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On the afternoon of 2 November 2015, a Eurocopter AS350-BA helicopter, registered VH-SFX, departed from Mossman, Queensland (Qld) and was conducting aerial work over dense forest in the nearby Whyanbeel Valley. The aerial work required the helicopter to operate at a low altitude and airspeed to identify noxious plants in the region. On board the helicopter was the pilot, a navigator and two aerial spotters.

During the operation, the helicopter was reported to have yawed twice (within a short period of time) in an un-commanded and unusual way. The pilot, concerned with the un-commanded movements, climbed and increased the helicopter’s forward airspeed. Shortly after, the chip detector light[1] illuminated on the instrument panel. The pilot elected to immediately cease the operation, and find a suitable landing area in the direction of Mossman. As the helicopter climbed through approximately 200ft, the engine stopped producing power.

The pilot identified the best available area to land, given the height and airspeed, and commenced an autorotation landing. The identified area was uneven, overgrown with plants and surrounded by tall trees. During the landing sequence, the skids of the helicopter dug into the uneven terrain and were broken off. The helicopter came to rest about 10m after first touching down.

The passengers had received training in emergency procedures and adopted the brace position prior to landing. They received only minor injuries. In maintaining control of the helicopter, the pilot was unable to adopt a brace position. The pilot received significant back injuries. The passengers waited until the rotor blades had ceased turning before evacuating the helicopter and assisted in extracting the injured pilot to a safe distance.

The Australian Transport Safety Bureau (ATSB) examined the helicopter and identified significant damage to the engine. The engine was removed from the helicopter and a controlled disassembly was performed at the engine manufacturer’s facilities in Australia. Examination of the power turbine module revealed that the turbine wheel had separated from its shaft, with corresponding damage and separation of the blades. Several components from the engine have been sent to the manufacturer’s facilities in France for analysis. The engine and its components remain the focus of the investigation.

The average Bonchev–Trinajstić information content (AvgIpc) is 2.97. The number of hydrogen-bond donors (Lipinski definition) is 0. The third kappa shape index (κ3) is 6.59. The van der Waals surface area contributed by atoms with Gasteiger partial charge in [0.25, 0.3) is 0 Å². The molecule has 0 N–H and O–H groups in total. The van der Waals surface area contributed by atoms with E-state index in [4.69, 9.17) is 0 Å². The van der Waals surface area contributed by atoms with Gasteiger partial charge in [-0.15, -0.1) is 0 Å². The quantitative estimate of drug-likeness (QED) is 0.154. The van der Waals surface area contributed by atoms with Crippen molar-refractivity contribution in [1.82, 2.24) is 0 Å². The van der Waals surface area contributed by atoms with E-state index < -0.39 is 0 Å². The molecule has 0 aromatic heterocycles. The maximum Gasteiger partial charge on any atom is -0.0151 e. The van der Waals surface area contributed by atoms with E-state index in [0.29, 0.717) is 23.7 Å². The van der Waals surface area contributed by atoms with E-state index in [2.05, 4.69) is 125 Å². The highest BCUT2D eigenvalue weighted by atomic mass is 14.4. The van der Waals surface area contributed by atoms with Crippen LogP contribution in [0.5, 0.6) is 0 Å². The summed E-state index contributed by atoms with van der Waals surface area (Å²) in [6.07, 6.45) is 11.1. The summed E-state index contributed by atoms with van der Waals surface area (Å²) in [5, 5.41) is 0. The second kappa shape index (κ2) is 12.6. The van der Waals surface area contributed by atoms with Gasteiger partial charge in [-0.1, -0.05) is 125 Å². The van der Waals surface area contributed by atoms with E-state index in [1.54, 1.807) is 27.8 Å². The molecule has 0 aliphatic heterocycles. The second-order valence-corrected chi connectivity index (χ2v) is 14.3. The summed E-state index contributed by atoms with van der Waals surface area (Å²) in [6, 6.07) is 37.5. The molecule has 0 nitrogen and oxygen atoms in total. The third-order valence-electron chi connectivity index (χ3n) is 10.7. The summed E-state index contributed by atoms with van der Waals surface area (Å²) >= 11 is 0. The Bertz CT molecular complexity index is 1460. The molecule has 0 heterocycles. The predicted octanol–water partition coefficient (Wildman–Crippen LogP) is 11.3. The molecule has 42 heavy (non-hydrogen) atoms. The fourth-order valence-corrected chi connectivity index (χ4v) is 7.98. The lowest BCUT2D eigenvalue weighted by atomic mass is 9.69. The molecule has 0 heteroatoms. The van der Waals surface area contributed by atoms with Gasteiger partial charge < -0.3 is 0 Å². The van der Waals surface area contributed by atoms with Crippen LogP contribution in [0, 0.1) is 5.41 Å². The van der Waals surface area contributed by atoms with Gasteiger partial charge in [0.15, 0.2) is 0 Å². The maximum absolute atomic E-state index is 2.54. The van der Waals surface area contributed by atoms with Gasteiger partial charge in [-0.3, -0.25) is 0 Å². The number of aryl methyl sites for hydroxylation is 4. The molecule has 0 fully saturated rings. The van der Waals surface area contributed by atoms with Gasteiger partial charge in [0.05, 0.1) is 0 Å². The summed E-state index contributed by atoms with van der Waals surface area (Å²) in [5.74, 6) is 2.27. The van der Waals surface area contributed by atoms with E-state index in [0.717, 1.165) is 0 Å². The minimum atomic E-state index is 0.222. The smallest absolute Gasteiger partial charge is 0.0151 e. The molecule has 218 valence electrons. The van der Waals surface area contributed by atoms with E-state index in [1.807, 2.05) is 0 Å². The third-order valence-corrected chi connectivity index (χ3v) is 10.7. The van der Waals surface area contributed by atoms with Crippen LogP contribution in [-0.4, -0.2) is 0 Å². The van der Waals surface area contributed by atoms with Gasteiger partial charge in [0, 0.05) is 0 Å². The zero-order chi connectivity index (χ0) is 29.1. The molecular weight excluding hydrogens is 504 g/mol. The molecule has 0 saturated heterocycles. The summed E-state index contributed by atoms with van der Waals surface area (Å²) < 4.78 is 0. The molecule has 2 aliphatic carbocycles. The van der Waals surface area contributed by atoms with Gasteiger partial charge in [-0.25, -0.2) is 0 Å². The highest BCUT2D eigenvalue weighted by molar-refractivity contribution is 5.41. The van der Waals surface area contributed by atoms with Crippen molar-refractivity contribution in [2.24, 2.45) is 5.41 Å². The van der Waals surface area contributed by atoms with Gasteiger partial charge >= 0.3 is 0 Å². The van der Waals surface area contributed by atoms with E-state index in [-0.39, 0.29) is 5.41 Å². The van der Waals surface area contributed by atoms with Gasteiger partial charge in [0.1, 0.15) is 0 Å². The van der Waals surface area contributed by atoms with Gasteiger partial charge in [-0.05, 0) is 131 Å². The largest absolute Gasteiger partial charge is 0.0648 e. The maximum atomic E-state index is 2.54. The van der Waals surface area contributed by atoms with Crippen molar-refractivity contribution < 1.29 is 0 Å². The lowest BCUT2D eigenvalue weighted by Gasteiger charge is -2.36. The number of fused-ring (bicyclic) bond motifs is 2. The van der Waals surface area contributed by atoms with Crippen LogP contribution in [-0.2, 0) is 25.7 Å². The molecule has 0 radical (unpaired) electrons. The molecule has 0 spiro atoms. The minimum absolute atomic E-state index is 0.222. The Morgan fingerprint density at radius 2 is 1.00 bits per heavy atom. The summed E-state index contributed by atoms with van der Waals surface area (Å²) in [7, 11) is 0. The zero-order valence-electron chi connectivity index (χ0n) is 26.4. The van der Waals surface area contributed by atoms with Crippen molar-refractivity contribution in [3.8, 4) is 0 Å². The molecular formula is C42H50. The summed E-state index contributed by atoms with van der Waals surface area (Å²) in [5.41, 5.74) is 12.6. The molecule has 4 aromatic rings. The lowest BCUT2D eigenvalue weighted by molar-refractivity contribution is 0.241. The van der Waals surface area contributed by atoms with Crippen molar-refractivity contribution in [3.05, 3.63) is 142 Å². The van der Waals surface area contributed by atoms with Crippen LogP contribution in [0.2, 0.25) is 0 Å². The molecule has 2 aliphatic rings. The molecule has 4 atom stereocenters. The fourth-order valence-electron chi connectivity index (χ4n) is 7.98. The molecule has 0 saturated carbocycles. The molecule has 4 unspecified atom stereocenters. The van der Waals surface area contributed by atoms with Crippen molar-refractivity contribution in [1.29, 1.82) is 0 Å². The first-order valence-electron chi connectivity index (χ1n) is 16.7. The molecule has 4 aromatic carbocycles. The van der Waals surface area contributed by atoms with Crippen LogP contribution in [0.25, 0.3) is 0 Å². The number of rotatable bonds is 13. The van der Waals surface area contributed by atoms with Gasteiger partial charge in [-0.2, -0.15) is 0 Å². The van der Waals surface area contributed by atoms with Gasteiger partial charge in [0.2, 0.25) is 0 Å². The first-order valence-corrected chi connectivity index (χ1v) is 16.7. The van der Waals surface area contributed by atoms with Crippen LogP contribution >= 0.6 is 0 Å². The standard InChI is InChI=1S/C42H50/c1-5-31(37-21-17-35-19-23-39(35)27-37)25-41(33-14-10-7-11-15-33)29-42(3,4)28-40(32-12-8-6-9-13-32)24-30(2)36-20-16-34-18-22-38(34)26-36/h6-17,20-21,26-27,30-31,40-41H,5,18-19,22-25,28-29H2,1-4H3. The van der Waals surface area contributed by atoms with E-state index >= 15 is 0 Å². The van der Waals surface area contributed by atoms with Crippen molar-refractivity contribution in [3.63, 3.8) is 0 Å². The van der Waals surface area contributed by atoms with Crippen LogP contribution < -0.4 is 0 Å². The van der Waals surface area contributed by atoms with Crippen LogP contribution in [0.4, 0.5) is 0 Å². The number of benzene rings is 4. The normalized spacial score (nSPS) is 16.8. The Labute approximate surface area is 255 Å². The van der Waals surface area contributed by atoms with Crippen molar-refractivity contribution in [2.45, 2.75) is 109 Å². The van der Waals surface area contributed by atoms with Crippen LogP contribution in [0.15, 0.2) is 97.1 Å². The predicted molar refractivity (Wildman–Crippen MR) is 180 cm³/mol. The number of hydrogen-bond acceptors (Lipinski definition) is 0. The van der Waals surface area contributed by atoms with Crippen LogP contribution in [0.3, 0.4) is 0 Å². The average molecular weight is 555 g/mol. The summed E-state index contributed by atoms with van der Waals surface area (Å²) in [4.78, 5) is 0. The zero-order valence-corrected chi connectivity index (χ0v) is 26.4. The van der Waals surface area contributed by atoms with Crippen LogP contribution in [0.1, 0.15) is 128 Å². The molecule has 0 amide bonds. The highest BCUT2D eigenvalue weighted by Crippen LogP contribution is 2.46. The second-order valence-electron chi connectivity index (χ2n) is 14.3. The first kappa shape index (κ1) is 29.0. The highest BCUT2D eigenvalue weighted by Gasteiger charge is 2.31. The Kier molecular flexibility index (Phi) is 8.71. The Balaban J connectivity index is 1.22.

The investigation is continuing.

Figure 1: VH-SFX, Eurocopter AS350-BA helicopter

Figure 1: VH-SFX, Eurocopter AS350-BA helicopter

Source: ATSB

 

The information contained in this web update is released in accordance with section 25 of the Transport Safety Investigation Act 2003 and is derived from the initial investigation of the occurrence. Readers are cautioned that new evidence will become available as the investigation progresses that will enhance the ATSB's understanding of the accident as outlined in this web update. As such, no analysis or findings are included in this update.

 

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  1. A device that is used to gather chips of metal from engine or transmission oil as appropriate. Depending on the installation, it can be linked to an in-cockpit indicating light.
 
General details
Date: 02 November 2015 Investigation status: Active 
Time: 16:42 EST Investigation type: Occurrence Investigation 
Location   (show map):Whyanbeel Valley Occurrence type:Collision with terrain 
State: Queensland  
 Occurrence category: Accident 
Report status: Pending Highest injury level: Serious 
Expected completion: September 2017  
 
Aircraft details
Aircraft manufacturer: Airbus Helicopters 
Aircraft model: AS.350BA 
Aircraft registration: VH-SFX 
Serial number: 1529 
Type of operation: Aerial Work 
Sector: Helicopter 
Damage to aircraft: Substantial 
Departure point:Cairns, Qld
Destination:Port Douglas, Qld
 
 
 
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Last update 14 March 2017